A federal appeals court has immediately suspended the contested appointment of a computer expert charged with collecting and weighing evidence in the antitrust case the Justice Department has brought against Microsoft.
In a ruling handed down late Monday, the U.S. Court of Appeals for the District of Columbia granted Microsoft's request to halt, pending further review, the proceedings before visiting Harvard Law School professor Lawrence Lessig.
U.S. District Judge Thomas Penfield Jackson appointed Lessig a "special master" in mid-December, giving the computer and Internet law expert until May 31 to recommend factual and legal findings in the high-profile case.
The one-page ruling is a significant--but by no means final--win for Microsoft, which has objected repeatedly to Lessig's appointment. In briefs filed first in district court and then with the court of appeals, the software giant strenuously has opposed the designation of any special master in the case, but has argued further that Lessig is an inappropriate choice because he appears to be biased against the company.
In a sternly worded order issued two weeks ago, Jackson denied Microsoft's request, calling the allegations of bias "trivial" and "defamatory." Today's ruling by the court of appeals is in stark contrast to Jackson's order and may indicate that the three-judge panel assigned to hear matters in the case sees things in a different light.
Rather than permanently halting the proceedings, today's ruling is an agreement only to consider Microsoft's challenge to the special master--known in legal parlance as a writ of mandamus. In a sign that the judges may be inclined to agree with Microsoft's arguments on the issue, however, they handed the company an additional win by immediately halting the proceedings scheduled to take place before Lessig while the challenge is being heard.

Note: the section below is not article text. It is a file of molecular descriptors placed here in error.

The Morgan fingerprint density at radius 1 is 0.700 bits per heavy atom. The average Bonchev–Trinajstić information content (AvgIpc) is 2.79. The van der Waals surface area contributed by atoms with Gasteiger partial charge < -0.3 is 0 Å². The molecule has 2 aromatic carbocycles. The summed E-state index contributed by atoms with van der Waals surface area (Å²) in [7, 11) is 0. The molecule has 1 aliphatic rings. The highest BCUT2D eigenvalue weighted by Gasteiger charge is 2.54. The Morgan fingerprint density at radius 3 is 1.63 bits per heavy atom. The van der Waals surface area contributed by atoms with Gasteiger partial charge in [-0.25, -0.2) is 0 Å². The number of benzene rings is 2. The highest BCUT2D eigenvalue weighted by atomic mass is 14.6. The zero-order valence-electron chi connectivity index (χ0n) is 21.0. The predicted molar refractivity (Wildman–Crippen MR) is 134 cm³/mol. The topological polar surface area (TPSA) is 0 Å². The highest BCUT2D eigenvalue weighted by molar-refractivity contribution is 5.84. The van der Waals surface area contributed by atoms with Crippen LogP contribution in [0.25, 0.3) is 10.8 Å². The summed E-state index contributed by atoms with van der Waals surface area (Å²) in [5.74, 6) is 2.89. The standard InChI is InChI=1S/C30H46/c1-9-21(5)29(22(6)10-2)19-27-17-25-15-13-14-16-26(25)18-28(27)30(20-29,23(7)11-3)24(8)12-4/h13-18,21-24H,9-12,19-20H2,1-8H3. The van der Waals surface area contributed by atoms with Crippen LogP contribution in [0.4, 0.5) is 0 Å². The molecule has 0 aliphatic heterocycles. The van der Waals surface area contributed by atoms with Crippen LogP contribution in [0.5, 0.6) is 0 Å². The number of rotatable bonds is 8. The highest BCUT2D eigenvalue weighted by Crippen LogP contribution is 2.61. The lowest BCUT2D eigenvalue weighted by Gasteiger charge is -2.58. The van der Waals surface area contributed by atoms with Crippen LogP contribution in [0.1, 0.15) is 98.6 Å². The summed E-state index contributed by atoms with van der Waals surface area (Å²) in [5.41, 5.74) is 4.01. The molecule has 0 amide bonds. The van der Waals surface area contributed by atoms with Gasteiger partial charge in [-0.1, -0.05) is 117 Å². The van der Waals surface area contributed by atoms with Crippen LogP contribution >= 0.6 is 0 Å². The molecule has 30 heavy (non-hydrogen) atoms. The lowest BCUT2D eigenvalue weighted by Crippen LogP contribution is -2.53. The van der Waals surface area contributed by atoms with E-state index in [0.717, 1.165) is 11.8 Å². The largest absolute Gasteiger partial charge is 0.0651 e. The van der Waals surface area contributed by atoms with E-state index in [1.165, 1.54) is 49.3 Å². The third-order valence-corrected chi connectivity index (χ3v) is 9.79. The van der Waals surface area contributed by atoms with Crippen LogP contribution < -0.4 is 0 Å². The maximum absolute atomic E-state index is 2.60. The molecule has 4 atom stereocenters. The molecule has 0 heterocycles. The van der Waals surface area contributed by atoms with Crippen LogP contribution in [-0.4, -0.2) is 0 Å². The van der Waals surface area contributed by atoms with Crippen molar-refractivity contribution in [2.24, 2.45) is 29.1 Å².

"It is extremely unusual for a court of appeals to reach down and stop what a district court has ordered," said Rich Gray, an antitrust attorney at Bergeson, Eliopoulos, Grady, & Gray. "The court of appeals is saying, 'We're interested in hearing more about this, and in the meantime, we're going to put the special master on hold.'"
A Microsoft spokesman agreed. "This is a very positive step, but it's only one small step in a long process," said Jim Cullinan. "We look forward to presenting our evidence to the appeals court as well as the trial court."
Justice Department representatives were not immediately available for comment.
The court of appeals already had agreed to hear a separate appeal, in which Microsoft is fighting a preliminary injunction Jackson issued in December that requires Microsoft to separate browser software from its Windows products. Today's ruling consolidates both motions into the same April 21 hearing. It also requires both sides to file additional briefs concerning the special master challenge by April 7. Moreover, the government must file its opposition to Microsoft's appeal of the preliminary injunction by March 2, and Microsoft must respond to that brief by March 9.